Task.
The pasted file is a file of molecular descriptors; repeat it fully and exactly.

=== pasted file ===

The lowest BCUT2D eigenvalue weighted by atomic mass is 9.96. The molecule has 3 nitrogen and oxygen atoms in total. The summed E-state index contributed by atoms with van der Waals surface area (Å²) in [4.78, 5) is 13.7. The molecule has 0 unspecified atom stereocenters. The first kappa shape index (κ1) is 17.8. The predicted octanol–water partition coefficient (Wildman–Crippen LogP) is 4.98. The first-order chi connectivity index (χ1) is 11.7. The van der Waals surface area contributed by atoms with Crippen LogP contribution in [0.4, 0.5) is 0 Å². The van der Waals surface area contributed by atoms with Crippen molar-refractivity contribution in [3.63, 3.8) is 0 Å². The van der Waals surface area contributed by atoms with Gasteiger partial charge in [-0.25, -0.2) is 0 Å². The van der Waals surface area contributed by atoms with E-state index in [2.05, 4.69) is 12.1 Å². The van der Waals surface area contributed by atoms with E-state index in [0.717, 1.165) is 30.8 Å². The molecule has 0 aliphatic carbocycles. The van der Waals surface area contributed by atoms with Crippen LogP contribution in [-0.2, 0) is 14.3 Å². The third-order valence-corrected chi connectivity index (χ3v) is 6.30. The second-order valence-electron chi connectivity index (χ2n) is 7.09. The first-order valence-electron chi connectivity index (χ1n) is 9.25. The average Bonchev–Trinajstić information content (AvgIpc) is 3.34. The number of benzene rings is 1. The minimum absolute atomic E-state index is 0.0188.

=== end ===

The lowest BCUT2D eigenvalue weighted by atomic mass is 9.96. The molecule has 3 nitrogen and oxygen atoms in total. The summed E-state index contributed by atoms with van der Waals surface area (Å²) in [4.78, 5) is 13.7. The molecule has 0 unspecified atom stereocenters. The first kappa shape index (κ1) is 17.8. The predicted octanol–water partition coefficient (Wildman–Crippen LogP) is 4.98. The first-order chi connectivity index (χ1) is 11.7. The van der Waals surface area contributed by atoms with Crippen LogP contribution in [0.4, 0.5) is 0 Å². The van der Waals surface area contributed by atoms with Crippen molar-refractivity contribution in [3.63, 3.8) is 0 Å². The van der Waals surface area contributed by atoms with Gasteiger partial charge in [-0.25, -0.2) is 0 Å². The van der Waals surface area contributed by atoms with E-state index in [2.05, 4.69) is 12.1 Å². The van der Waals surface area contributed by atoms with E-state index in [0.717, 1.165) is 30.8 Å². The molecule has 0 aliphatic carbocycles. The van der Waals surface area contributed by atoms with Crippen LogP contribution in [-0.2, 0) is 14.3 Å². The third-order valence-corrected chi connectivity index (χ3v) is 6.30. The second-order valence-electron chi connectivity index (χ2n) is 7.09. The first-order valence-electron chi connectivity index (χ1n) is 9.25. The average Bonchev–Trinajstić information content (AvgIpc) is 3.34. The number of benzene rings is 1. The minimum absolute atomic E-state index is 0.0188.